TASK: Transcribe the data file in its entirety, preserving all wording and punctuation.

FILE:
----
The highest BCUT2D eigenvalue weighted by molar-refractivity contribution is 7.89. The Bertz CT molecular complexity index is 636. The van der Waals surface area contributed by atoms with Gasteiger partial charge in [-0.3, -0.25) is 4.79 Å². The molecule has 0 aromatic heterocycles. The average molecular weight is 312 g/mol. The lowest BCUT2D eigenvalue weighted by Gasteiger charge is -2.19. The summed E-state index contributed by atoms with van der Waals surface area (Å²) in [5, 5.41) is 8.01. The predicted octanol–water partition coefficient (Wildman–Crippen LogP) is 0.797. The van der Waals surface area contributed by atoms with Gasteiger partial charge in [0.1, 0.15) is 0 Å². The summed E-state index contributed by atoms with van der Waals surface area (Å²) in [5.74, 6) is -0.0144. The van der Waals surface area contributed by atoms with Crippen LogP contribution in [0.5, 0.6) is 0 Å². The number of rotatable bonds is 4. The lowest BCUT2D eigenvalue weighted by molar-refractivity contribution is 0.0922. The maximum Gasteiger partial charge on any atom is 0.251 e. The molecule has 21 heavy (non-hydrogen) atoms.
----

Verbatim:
The highest BCUT2D eigenvalue weighted by molar-refractivity contribution is 7.89. The Bertz CT molecular complexity index is 636. The van der Waals surface area contributed by atoms with Gasteiger partial charge in [-0.3, -0.25) is 4.79 Å². The molecule has 0 aromatic heterocycles. The average molecular weight is 312 g/mol. The lowest BCUT2D eigenvalue weighted by Gasteiger charge is -2.19. The summed E-state index contributed by atoms with van der Waals surface area (Å²) in [5, 5.41) is 8.01. The predicted octanol–water partition coefficient (Wildman–Crippen LogP) is 0.797. The van der Waals surface area contributed by atoms with Gasteiger partial charge in [0.1, 0.15) is 0 Å². The summed E-state index contributed by atoms with van der Waals surface area (Å²) in [5.74, 6) is -0.0144. The van der Waals surface area contributed by atoms with Crippen LogP contribution in [0.5, 0.6) is 0 Å². The number of rotatable bonds is 4. The lowest BCUT2D eigenvalue weighted by molar-refractivity contribution is 0.0922. The maximum Gasteiger partial charge on any atom is 0.251 e. The molecule has 21 heavy (non-hydrogen) atoms.